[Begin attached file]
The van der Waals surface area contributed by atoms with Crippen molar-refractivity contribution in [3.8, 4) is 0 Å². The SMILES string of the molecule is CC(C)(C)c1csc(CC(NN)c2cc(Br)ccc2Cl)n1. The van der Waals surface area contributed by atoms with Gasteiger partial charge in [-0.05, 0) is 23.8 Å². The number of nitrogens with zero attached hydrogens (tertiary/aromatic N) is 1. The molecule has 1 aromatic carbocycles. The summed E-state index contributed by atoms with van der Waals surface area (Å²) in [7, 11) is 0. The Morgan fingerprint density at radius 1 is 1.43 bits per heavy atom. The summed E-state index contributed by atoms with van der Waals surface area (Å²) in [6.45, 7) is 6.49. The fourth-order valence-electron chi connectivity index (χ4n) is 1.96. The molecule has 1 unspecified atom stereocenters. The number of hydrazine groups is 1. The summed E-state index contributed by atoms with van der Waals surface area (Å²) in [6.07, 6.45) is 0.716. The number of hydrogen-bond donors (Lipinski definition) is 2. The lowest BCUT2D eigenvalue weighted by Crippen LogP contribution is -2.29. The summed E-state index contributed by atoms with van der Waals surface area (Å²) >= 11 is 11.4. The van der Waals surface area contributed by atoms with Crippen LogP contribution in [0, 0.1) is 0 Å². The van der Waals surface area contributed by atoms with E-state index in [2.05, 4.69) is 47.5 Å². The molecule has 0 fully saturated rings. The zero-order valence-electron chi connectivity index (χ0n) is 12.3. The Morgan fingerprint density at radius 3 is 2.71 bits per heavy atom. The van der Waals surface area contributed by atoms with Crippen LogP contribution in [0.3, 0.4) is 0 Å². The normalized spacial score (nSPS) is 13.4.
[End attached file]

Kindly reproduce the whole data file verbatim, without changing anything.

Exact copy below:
The van der Waals surface area contributed by atoms with Crippen molar-refractivity contribution in [3.8, 4) is 0 Å². The SMILES string of the molecule is CC(C)(C)c1csc(CC(NN)c2cc(Br)ccc2Cl)n1. The van der Waals surface area contributed by atoms with Gasteiger partial charge in [-0.05, 0) is 23.8 Å². The number of nitrogens with zero attached hydrogens (tertiary/aromatic N) is 1. The molecule has 1 aromatic carbocycles. The summed E-state index contributed by atoms with van der Waals surface area (Å²) in [7, 11) is 0. The Morgan fingerprint density at radius 1 is 1.43 bits per heavy atom. The summed E-state index contributed by atoms with van der Waals surface area (Å²) in [6.45, 7) is 6.49. The fourth-order valence-electron chi connectivity index (χ4n) is 1.96. The molecule has 1 unspecified atom stereocenters. The number of hydrazine groups is 1. The summed E-state index contributed by atoms with van der Waals surface area (Å²) in [6.07, 6.45) is 0.716. The number of hydrogen-bond donors (Lipinski definition) is 2. The lowest BCUT2D eigenvalue weighted by Crippen LogP contribution is -2.29. The summed E-state index contributed by atoms with van der Waals surface area (Å²) >= 11 is 11.4. The van der Waals surface area contributed by atoms with Crippen LogP contribution in [0, 0.1) is 0 Å². The van der Waals surface area contributed by atoms with E-state index in [2.05, 4.69) is 47.5 Å². The molecule has 0 fully saturated rings. The zero-order valence-electron chi connectivity index (χ0n) is 12.3. The Morgan fingerprint density at radius 3 is 2.71 bits per heavy atom. The van der Waals surface area contributed by atoms with Crippen LogP contribution in [0.3, 0.4) is 0 Å². The normalized spacial score (nSPS) is 13.4.